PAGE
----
As crooner Tony Bennet, age 84, sang The Best Is Yet to Come, Larry was joined by three guests who probably meant the most: his family. After having been married six confirmed times throughout his career, he closed out his show with wife Shawn Southwick and their two sons (Chance and Larry Jr.). He married Shawn in 1997. Prior to marring Shawn, he was married to Alene Akins, Frada Miller, Julia Alexander, Mickey Sutphin, Sharon Lepore, and Annette Kaye.

The King of Media

Larry King is a legend. He spent 25 years broadcasting at CNN, delivering interviews where he proved perfectly happy with asking the uncomfortable. He was born November 18, 1933 as Lawrence Harvey Zeiger and raised in Brooklyn, NY. His parents were Jewish immigrants. His father died at the age of 44 when Larry was 9, forcing his mother to turn to welfare to support her two boys (Larry and Marty, his younger brother).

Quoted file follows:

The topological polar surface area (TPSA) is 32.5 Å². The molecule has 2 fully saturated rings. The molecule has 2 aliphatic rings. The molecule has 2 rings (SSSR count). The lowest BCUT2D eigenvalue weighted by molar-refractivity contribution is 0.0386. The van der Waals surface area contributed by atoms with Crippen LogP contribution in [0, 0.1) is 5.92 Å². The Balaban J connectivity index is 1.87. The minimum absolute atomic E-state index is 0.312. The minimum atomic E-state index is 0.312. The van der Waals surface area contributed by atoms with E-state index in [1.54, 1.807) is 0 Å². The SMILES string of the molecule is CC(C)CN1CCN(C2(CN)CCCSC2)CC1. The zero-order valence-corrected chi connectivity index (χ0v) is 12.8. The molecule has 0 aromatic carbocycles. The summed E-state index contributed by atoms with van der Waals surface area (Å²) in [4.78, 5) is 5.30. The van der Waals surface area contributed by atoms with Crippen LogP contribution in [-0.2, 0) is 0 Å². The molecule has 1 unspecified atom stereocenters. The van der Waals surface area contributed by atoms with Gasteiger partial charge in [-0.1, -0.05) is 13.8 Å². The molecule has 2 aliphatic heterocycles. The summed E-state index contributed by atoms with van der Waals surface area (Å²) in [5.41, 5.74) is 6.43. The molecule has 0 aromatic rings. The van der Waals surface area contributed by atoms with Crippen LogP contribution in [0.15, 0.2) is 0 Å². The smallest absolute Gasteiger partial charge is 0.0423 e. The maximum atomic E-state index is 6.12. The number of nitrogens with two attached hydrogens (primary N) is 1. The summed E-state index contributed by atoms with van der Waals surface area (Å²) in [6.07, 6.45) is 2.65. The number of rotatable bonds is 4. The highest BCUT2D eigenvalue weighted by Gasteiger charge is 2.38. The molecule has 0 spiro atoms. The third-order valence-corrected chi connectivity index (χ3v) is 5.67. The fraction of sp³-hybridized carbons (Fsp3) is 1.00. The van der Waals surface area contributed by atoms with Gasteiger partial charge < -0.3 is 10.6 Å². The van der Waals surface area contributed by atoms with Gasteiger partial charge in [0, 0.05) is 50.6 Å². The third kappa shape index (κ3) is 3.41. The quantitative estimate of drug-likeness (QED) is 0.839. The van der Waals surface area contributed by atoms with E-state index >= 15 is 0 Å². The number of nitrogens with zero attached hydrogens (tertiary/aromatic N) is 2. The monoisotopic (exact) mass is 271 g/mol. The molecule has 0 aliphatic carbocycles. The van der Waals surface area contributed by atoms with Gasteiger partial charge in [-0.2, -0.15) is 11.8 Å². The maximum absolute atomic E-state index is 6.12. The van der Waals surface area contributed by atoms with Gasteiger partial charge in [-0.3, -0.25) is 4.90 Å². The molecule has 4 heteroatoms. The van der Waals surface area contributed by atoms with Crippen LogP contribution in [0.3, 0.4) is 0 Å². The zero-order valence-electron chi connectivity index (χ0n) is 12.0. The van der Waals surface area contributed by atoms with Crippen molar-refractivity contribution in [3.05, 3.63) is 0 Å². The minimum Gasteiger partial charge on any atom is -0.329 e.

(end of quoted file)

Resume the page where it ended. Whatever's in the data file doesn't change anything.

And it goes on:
After his father’s death, Larry’s attention in school dropped dramatically. He barely graduated high school. He stepped straight into the work force to help support his family. His dream was to achieve a radio career, specifically a career in the New York radio studios. His dream did not become reality fresh out of high school, though. He spent time during his 20s working as a package deliveryman.

By chance he met a CBS staff announcer. After receiving some heartfelt advice, King decided to hop a bus bound for Florida, and sped into a fast growing media market. It was the Miami Beach based radio station WAHR (today known as WMBM) who gave Larry his first break.